Veldheer S, Yingst J, Midya V, Hummer B, Lester C, Krebs N, Hrabovsky S, Wilherm A, Liao J, Yen MS, Cobb C, Eissenberg T, Foulds J (2019) Pulmonary and other health effects of electronic cigarette use among adult smokers participating in a randomized controlled smoking reduction trial. Addict Behav 91:95–101. https://doi.org/10.1016/j.addbeh.2018.10.041
Walele T, Sharma G, Savioz R, Martin C, Williams J (2016) A randomised, crossover study on an electronic vapour product, a nicotine inhalator and a conventional cigarette. Part B: Safety and subjective effects. Regul Toxicol Pharmacol 74:193–199. https://doi.org/10.1016/j.yrtph.2015.12.004
Walele T, Bush J, Koch A, Savioz R, Martin C, O’Connell G (2018) Evaluation of the safety profile of an electronic vapour product used for two years by smokers in a real-life setting. Regul Toxicol Pharmacol 92:226–238. https://doi.org/10.1016/j.yrtph.2017.12.010
Yan XS, D’Ruiz C (2015) Effects of using electronic cigarettes on nicotine delivery and cardiovascular function in comparison with regular cigarettes. Regul Toxicol Pharmacol 71(1):24–34. https://doi.org/10.1016/j.yrtph.2014.11.004
Arnold MJ, Nollen NL, Mayo MS, Ahluwalia JS, Leavens EL, Zhang G, Rice M, Pulvers K (2021) Harm reduction associated with dual use of cigarettes and e-cigarettes in Black and Latino smokers: secondary analyses from a randomized controlled e-cigarette switching trial. Nicotine Tob Res 23(11):1972–1976. https://doi.org/10.1093/ntr/ntab069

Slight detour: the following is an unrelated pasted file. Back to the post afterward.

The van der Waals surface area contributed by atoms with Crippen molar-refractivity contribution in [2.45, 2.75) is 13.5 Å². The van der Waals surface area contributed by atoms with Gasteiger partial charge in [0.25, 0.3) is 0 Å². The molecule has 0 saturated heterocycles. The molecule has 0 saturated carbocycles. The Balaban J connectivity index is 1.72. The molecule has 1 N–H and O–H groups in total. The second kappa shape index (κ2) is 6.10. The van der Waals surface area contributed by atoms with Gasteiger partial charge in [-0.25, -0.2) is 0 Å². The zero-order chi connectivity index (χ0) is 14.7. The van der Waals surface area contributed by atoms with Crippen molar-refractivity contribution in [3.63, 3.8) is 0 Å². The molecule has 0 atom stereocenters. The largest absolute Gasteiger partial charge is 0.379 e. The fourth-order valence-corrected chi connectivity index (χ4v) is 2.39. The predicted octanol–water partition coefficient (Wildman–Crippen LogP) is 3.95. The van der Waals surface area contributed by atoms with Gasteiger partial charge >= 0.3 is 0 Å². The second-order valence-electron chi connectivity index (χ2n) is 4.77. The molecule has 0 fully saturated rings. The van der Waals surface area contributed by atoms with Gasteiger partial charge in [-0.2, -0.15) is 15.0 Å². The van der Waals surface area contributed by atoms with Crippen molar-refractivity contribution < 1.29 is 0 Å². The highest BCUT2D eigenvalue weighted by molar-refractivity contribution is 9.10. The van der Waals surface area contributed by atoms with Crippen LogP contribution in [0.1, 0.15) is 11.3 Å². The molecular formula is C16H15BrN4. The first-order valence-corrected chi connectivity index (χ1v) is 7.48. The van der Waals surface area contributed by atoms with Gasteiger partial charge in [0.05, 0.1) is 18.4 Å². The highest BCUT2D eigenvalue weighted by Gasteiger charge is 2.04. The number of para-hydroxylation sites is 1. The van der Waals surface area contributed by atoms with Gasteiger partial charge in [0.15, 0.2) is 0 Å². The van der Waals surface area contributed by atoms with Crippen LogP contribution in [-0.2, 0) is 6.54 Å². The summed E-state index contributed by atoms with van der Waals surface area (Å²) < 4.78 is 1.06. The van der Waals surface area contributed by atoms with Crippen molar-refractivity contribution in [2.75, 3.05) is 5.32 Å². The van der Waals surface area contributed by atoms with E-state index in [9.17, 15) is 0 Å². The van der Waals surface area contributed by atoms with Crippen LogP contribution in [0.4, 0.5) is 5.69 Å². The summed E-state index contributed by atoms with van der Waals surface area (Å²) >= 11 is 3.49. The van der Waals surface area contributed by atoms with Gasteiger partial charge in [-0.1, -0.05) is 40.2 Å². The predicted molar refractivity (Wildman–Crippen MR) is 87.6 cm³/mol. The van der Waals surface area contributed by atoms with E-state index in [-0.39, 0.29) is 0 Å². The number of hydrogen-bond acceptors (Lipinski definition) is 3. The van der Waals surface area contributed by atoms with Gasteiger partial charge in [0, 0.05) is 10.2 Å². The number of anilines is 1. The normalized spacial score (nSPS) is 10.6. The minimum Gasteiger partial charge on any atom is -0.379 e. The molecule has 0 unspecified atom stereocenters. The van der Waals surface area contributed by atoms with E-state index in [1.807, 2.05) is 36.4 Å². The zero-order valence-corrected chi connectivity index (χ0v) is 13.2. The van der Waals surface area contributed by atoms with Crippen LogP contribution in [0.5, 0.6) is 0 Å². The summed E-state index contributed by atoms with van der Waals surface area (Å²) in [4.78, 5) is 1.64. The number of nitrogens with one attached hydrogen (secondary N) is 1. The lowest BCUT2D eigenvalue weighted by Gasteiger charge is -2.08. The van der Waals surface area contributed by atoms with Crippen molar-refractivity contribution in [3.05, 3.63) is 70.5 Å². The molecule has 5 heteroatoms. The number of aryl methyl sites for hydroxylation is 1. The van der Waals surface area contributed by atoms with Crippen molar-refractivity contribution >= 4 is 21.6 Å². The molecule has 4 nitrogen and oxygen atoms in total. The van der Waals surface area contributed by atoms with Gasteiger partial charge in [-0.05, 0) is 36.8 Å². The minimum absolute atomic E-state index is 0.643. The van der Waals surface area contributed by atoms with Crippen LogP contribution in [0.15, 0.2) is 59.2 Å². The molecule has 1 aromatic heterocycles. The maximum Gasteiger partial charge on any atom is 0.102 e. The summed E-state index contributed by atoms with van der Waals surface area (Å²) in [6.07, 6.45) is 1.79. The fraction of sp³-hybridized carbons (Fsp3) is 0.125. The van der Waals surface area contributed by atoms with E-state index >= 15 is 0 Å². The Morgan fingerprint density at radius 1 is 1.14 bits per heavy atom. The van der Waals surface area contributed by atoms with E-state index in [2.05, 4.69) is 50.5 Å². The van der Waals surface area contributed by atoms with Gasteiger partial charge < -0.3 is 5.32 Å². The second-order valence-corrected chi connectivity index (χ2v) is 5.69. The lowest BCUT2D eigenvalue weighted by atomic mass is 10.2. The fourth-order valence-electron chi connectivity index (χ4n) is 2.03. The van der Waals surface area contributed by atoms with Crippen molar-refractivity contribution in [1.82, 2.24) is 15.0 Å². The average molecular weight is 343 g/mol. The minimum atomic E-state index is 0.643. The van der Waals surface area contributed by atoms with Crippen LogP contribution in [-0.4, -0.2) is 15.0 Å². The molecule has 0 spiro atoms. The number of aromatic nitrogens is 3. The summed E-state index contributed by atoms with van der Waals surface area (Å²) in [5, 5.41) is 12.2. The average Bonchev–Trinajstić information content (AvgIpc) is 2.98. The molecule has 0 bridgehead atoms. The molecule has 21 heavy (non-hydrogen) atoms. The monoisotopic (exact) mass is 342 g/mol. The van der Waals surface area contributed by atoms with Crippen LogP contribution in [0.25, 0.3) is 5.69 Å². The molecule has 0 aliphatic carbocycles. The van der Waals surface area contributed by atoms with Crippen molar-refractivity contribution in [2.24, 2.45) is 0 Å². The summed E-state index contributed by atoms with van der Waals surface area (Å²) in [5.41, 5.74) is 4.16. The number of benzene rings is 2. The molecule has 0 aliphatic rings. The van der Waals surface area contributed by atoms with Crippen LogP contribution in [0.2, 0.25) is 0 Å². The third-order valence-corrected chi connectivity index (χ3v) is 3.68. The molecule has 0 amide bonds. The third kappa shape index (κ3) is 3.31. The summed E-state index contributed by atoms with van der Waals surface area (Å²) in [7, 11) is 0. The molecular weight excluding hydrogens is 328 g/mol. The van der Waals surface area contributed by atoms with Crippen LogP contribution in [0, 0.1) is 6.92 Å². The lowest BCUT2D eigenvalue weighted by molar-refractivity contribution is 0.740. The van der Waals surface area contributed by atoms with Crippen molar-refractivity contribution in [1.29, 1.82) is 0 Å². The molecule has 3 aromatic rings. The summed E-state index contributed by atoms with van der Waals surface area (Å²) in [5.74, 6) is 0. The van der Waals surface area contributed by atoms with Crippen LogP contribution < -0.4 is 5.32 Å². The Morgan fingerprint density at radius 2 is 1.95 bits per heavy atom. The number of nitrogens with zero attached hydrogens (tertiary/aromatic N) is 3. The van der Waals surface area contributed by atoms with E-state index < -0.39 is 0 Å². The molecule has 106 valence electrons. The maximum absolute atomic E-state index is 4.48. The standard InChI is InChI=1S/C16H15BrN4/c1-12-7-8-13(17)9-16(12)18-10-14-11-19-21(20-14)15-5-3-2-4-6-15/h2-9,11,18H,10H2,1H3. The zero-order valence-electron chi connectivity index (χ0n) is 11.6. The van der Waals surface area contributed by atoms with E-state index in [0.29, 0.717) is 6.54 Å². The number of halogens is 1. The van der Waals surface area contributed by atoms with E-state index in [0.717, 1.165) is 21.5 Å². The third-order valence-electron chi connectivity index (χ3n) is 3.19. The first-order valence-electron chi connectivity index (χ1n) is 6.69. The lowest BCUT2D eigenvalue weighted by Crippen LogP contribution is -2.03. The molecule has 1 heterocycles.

Dimitriadis K, Narkiewicz K, Leontsinis I, Konstantinidid D, Mihas C, Andrikou I, Thomopoulos C, Tousoulis D, Tsioufis K (2022) Acute effects of electronic and tobacco cigarette smoking on sympathetic nerve activity and blood pressure in humans. Int J Environ Res Public Health 19(6):3237. https://doi.org/10.3390/ijerph19063237
Gernun S, Franzen KF, Mallock N, Benthien J, Luch A, Mortensen K, Drőmann D, Pogarell O, Rüther T, Rabenstein A (2022) Cardiovascular functions and arterial stiffness after JUUL use. Tob Induc Dis 20:34. https://doi.org/10.18332/tid/144317
Sumartiningsih S, Rahayu S, Handoyo E, Lin J-C, Lim CL, Starczewski M, Fuchs PX, Kus C-H (2022) Systemic lactate elevation induced by tobacco smoking during rest and exercise is not associated with nicotine. Int J Environ Res Public Health 19(5):2902. https://doi.org/10.3390/ijerph19052902
Sahota A, Naidu S, Jacobi A, Giannarelli C, Woodward M, Fayad ZA, Mani V (2021) Atherosclerosis inflammation and burden in young adult smokers and vapers measured by PET/MR. Atherosclerosis 325:110–116. https://doi.org/10.1016/j.atherosclerosis.2021.03.021
Spencer EA, Brassey J (2017) Ascertainment bias. Catalogue of bias. https://catalogofbias.org/biases/ascertainment-bias/. Accessed 12 Jan 2021
Rodgers JL, Jones J, Bolleddu SI, Vanthenapalli S, Rodgers LE, Shah K, Karia K, Panguluri SK (2019) Cardiovascular risks associated with gender and aging. J Cardiovasc Dev Dis 6(2):19. https://doi.org/10.3390/jcdd6020019